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Detention without trial for dozy

2012-12-11 08:10

ROBIN CARLISLE: Tired? Then we WILL stop you driving, says Western Cape transport MEC.

CAPE TOWN - Drivers travelling in or through the Western Cape could see their car keys confiscated for four hours in a high-handed move to reduce the number of accidents caused by fatigue.

Provincial transport MEC Robin Carlisle is on the warpath again...

Based purely on the subjective opinion of traffic officers, people deemed to be tired will be told to park in a safe area near the road block at which they stopped and told to sit for four hours, when their keys would be returned for their journey continue.


This measure would be implemented, Carlisle's edict says, only if there was no other - presumably wide-awake - licensed driver in the vehicle.

Carlisle said the National Road Traffic Act empowered officers to stop people from driving if they were incapable, either physically or mentally.

Carlisle made a point of apologising for an answer he gave to a Cape Town newspaper which asked if was legal to confiscate keys and force drivers to rest - effectively holding them, and possibly their family, children, elderly people, under arrest on the "opinion" of a traffic cop.

He was quoted in the newspaper on Monday as saying: "I have no idea, but I don't care either... we've no option but to pull out all the stops, illegal or legal... I just don't know what else to do than to become very rough."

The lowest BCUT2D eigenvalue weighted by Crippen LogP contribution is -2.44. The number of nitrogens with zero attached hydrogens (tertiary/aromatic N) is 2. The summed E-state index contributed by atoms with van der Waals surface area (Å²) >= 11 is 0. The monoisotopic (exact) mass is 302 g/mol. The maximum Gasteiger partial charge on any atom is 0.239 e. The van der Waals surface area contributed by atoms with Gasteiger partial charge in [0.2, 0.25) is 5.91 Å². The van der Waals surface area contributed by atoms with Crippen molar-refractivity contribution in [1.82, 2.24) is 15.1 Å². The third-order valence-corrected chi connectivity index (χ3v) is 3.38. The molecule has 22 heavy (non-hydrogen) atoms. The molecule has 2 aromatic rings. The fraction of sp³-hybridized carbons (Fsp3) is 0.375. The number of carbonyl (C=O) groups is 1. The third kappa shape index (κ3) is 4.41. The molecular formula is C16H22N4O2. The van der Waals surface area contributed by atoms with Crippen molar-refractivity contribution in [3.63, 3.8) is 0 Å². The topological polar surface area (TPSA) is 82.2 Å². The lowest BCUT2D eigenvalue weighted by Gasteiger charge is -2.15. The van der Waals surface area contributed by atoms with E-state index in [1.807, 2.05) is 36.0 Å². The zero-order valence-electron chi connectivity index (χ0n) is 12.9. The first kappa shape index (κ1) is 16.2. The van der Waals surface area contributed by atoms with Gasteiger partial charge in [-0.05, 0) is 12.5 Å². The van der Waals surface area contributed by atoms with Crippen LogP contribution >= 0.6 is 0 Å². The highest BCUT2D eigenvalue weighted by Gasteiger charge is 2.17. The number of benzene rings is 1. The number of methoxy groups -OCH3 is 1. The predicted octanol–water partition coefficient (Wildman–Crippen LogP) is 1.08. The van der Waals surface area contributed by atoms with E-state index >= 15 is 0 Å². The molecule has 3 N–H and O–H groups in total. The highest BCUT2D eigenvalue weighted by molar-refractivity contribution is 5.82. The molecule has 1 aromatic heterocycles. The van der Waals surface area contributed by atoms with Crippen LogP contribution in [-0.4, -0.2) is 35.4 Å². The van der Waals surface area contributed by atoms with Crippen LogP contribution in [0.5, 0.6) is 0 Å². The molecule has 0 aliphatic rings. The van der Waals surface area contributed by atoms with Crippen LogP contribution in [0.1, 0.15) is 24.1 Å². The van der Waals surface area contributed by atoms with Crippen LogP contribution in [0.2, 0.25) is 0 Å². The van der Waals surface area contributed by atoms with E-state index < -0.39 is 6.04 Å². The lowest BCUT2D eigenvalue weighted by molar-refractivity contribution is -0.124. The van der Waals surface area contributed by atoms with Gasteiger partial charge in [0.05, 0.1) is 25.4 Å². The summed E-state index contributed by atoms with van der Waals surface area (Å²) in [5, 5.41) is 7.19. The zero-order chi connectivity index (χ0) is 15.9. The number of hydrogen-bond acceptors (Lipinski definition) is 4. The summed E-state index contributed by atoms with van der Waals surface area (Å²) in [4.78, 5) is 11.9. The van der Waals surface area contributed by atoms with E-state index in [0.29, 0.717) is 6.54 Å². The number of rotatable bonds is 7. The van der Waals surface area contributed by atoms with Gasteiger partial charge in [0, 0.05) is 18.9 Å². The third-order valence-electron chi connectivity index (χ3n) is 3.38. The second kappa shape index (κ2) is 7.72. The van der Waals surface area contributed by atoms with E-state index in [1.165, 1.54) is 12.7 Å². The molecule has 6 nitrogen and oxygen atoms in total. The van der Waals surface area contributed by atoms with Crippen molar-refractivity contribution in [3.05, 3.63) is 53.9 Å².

Heck, why not go the whole hog and stop traffic altogether?


He said he regretted the remarks which made it seem as if he was not certain about the law but would do what he wanted anyway.

"I feel very passionate about road safety and am deeply concerned about the current carnage. However, I always operate within the law and I apologise for my comments. I am glad to now confirm that we would, indeed, be acting fully within the law.

He did not specify which law.

Carlisle said 59 people had been killed on Western Cape roads in the first nine days of December 2012, more than the same period in the past three years and spoiling his record for declining road deaths.

Tell us what YOU think about this latest road-safety move in the Readers' Comments section below.

The only "road crime" we could find in the 'AA Guide to Motor Law' possible for police to remove a driver from the road (apart from being arrested for, for instance, driving with excessive blood alcohol) is "negligent driving" - defined, simply, as a driving in a manner likely to cause harm, which driving when very tired could indeed be. We invite the usually affable Mr Carlisle to quote the relevant traffic law that empowers a driver to be detained for four hours on the whim of a traffic cop.

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